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RIDDOR, COVID and Under-reporting

This report outlines the TUC’s concerns regarding under-reporting of COVID-19 work-related incidents using RIDDOR, and what can be done to ensure official data better reflects the reality of occupational exposure and fatalities.

The Reporting of Injuries, Diseases and Dangerous Occurrences Regulations 2013 (RIDDOR) require a ‘responsible person’ to report instances - this is generally the employer. Reports must be made within 10 days of the incident. If an employer knowingly fails to make a report via RIDDOR, they could face a fine.

The report points out that employers are obliged to report cases of COVID-19 infection where exposure occurs as a result of a person's work. As with any other disease, cases of occupational exposure, or death, must be recorded in official data, and allow for an investigation by the safety regulator where necessary.

It quotes HSE guidance, which says the employer “must make a judgement, based on the information available, as to whether or not a confirmed diagnosis of COVID-19 is likely to have been caused by an occupational exposure”.

In cases where a worker has died with COVID-19, HSE advice says there must be “reasonable evidence that a work-related exposure caused the worker's death” for it to be reportable.

Between April 2020 and April 2021, a total of 32,022 COVID-19 infections and 387 deaths were reported under RIDDOR, according to HSE’s database. The number of deaths being investigated is even lower. The HSE states that, of the 387 figure, some are found to be duplicate reports, diseases misreported as fatalities, or from a workplace outside HSE’s remit and therefore considered by an alternative regulator. As a result, the cases referred to RIDDOR which the regulator accepts as viable is even lower, and as of 19 May 2021, the HSE had investigated or was in the process of investigating 216 COVID fatalities.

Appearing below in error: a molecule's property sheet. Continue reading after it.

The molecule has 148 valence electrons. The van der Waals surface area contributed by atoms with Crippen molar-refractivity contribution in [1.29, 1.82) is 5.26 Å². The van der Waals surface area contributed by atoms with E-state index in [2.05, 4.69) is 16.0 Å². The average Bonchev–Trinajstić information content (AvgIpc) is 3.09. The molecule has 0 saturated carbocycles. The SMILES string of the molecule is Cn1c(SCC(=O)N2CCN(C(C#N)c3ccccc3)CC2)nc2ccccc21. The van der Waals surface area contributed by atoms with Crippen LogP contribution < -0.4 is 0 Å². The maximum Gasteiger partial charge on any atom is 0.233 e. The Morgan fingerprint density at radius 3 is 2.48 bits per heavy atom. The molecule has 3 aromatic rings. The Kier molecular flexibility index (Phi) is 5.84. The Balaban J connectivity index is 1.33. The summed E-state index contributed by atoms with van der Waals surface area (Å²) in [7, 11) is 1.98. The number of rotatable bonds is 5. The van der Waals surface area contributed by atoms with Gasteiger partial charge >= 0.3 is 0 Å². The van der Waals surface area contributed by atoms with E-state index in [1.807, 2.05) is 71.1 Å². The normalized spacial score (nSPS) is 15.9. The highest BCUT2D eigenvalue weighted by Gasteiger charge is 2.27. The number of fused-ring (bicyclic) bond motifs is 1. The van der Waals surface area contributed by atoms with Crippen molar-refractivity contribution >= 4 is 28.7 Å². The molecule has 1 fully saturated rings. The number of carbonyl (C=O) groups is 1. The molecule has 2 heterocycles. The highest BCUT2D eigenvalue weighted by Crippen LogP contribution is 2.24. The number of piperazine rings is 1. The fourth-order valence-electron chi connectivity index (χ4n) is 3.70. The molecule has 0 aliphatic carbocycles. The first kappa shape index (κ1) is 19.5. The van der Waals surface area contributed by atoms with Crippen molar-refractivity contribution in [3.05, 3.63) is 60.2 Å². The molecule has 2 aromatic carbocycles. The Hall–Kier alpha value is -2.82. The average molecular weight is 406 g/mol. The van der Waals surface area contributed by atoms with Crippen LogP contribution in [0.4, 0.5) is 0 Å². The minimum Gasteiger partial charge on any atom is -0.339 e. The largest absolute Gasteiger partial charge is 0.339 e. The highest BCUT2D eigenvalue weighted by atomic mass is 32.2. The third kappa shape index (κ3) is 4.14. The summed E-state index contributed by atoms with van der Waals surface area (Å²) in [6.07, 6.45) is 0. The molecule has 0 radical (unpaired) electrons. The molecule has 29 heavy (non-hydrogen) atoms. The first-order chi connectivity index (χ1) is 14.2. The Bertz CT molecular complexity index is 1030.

The report makes suggestions for areas that need to change due to the fact that RIDDOR reports on COVID are scarce; lack of data on occupational exposure and fatalities has made it more difficult to track where outbreaks are occurring and where problem employers or workplace adjustments need identifying. There are several reforms which could help improve this situation says the report, and it suggests the following:

  • Clearer advice - with regards to how an employer reaches a reasonable “judgement” to determine whether a COVID-19 diagnosis was the result of occupational exposure.

  • Union reporting - recognised trade unions should be able to register a RIDDOR report triggering an investigation, as well as employers.

  • Backdate reports - employers should be encouraged to make backdated reports, given that there is now greater knowledge about how COVID-19 is spread.

  • Equalities - TUC believes adding ethnicity to the RIDDOR reporting process will help inform the understanding of associations between racial inequality and health inequality going forward.

  • Promotion - the government should urgently communicate to employers their duty to report all instances of COVID-19 exposure and deaths under RIDDOR.

  • Invest in regulation - COVID-19 has further exposed the need for effective, quality enforcement.

The report is available in full here.

TUC May 2021


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